A Corporate Cult Captures and Thwarts Our Best GraduatesSociety’s educated, humane members are being systematically sucked into a destructive reorientation program orchestrated by and for the benefit of a corporate establishment centered on the practices of finance and management, writes veteran journalist George Monbiot at The Guardian.
Society’s educated, humane members are being systematically sucked into a destructive reorientation program orchestrated by and for the benefit of a corporate establishment centered on the practices of finance and management, writes veteran British journalist George Monbiot at The Guardian.
“I watched it happen to my peers,” Monbiot says:
People who had spent the preceding years laying out exultant visions of a better world, of the grand creative projects they planned, of adventure and discovery, were suddenly sucked into the mouths of corporations dangling money like angler fish.
At first they said they would do it for a year or two, “until I pay off my debts”. Soon afterwards they added: “and my mortgage”. Then it became, “I just want to make enough not to worry any more”. A few years later, “I’m doing it for my family”. Now, in middle age, they reply, “What, that? That was just a student fantasy.”
Why did they not escape, when they perceived that they were being dragged away from their dreams? I have come to see the obscene hours some new recruits must work – sometimes 15 or 16 a day – as a form of reorientation, of brainwashing. You are deprived of the time, sleep and energy you need to see past the place into which you have been plunged. You lose your bearings, your attachments to the world you inhabited before, and become immersed in the culture that surrounds you. Two years of this and many are lost for life.
In the course of an investigation with researcher John Sheil, Monbiot saw that “Recruitment begins with lovebombing of the kind that cults use”:
They sponsor sports teams and debating societies, throw parties, offer meals and drinks, send handwritten letters, use student ambassadors to offer friendship and support. They persuade undergraduates that even if they don’t see themselves as consultants or bankers (few do), these jobs are stepping stones to the careers they really want. They make the initial application easy, and respond immediately and enthusiastically to signs of interest. They offer security and recognition when people are most uncertain and fearful about their future. And there’s the flash of the king’s shilling: the paid internships, the golden hellos, the promise of stupendous salaries within a couple of years. Entrapment is a refined science.
In survey questions sent to eight British universities with the highest average graduate salaries (Oxford, Cambridge, Imperial, the London School of Economics, the London Business School, Warwick, Sheffield and Edinburgh), Sheil and Monbiot asked whether administrators try to counter “lavish recruitment drives and defend students from the love blitz.” Most gave no evidence that they’d given any thought to the question. When pressed, Monbiot writes, they cited “their duty of impartiality”—a purported obligation to minimize their influence over students’ choices.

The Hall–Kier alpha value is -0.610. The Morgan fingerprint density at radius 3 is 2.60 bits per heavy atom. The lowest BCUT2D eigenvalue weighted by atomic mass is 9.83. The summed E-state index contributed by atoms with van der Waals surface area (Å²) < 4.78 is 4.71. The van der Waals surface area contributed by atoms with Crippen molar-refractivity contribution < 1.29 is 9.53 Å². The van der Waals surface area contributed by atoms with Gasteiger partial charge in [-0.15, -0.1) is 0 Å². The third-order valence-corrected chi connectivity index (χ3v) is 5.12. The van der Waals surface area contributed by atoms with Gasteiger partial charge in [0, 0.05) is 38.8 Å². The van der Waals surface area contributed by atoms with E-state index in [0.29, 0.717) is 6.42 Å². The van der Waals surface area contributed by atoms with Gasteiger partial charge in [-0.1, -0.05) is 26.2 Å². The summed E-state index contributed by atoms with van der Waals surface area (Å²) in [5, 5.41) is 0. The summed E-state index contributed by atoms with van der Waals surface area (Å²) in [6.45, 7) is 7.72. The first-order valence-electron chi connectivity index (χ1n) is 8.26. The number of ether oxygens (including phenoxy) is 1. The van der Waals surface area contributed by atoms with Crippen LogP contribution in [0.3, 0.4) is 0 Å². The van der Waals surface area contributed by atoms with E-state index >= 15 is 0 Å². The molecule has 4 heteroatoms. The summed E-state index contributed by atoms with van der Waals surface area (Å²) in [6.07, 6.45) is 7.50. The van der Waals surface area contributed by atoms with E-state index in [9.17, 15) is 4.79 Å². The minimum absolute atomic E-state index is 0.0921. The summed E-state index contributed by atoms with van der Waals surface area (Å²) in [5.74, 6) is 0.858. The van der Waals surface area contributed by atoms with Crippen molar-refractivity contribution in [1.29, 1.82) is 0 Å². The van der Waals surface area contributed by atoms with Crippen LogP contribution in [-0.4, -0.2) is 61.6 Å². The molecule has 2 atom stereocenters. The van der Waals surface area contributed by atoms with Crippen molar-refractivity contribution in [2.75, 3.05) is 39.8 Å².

“But they appear to have confused impartiality with passivity,” Monbiot writes. “Passivity in the face of unequal forces is anything but impartial. Impartiality demands an active attempt to create balance, to resist power, to tell the dark side of the celestial tale being pummelled into the minds of undergraduates by the richest City cults.”
Oxford University offered an exception to the silence, asking Monbiot and Sheil if it wasn’t “preferable” that corporations recruit “bright, critical thinkers and socially engaged graduates who are smart enough to hold their employers to account when possible?”
Monbiot’s response? “Oh blimey. This is a version of the most desperate excuse my college friends attempted: ‘I’ll reform them from within.’ This magical thinking betrays a profound misconception about the nature and purpose of such employers.”
By their institutional nature, those employers respond primarily to their concern for profit and the demands of the regulatory environment and their shareholders. They are not influenced by “the consciences of their staff.” If a reader needs proof of this, Monbiot writes, look only to their treatment of whistleblowers. “[T]hese universities are failing in their duty of care,” he says.
At this vulnerable, mutable, pivotal moment, undergraduates must rely on their own wavering resolve to resist peer pressure, the herd instinct, the allure of money, flattery, prestige and security. Students, rebel against these soul-suckers! Follow your dreams, however hard it may be, however uncertain success might seem.
— Posted by Alexander Reed Kelly.Wait, before you go…
If you're reading this, you probably already know that non-profit, independent journalism is under threat worldwide. Independent news sites are overshadowed by larger heavily funded mainstream media that inundate us with hype and noise that barely scratch the surface. We believe that our readers deserve to know the full story. Truthdig writers bravely dig beneath the headlines to give you thought-provoking, investigative reporting and analysis that tells you what’s really happening and who’s rolling up their sleeves to do something about it.
Like you, we believe a well-informed public that doesn’t have blind faith in the status quo can help change the world. Your contribution of as little as $5 monthly or $35 annually will make you a groundbreaking member and lays the foundation of our work.Support Truthdig
There are currently no responses to this article.
Be the first to respond.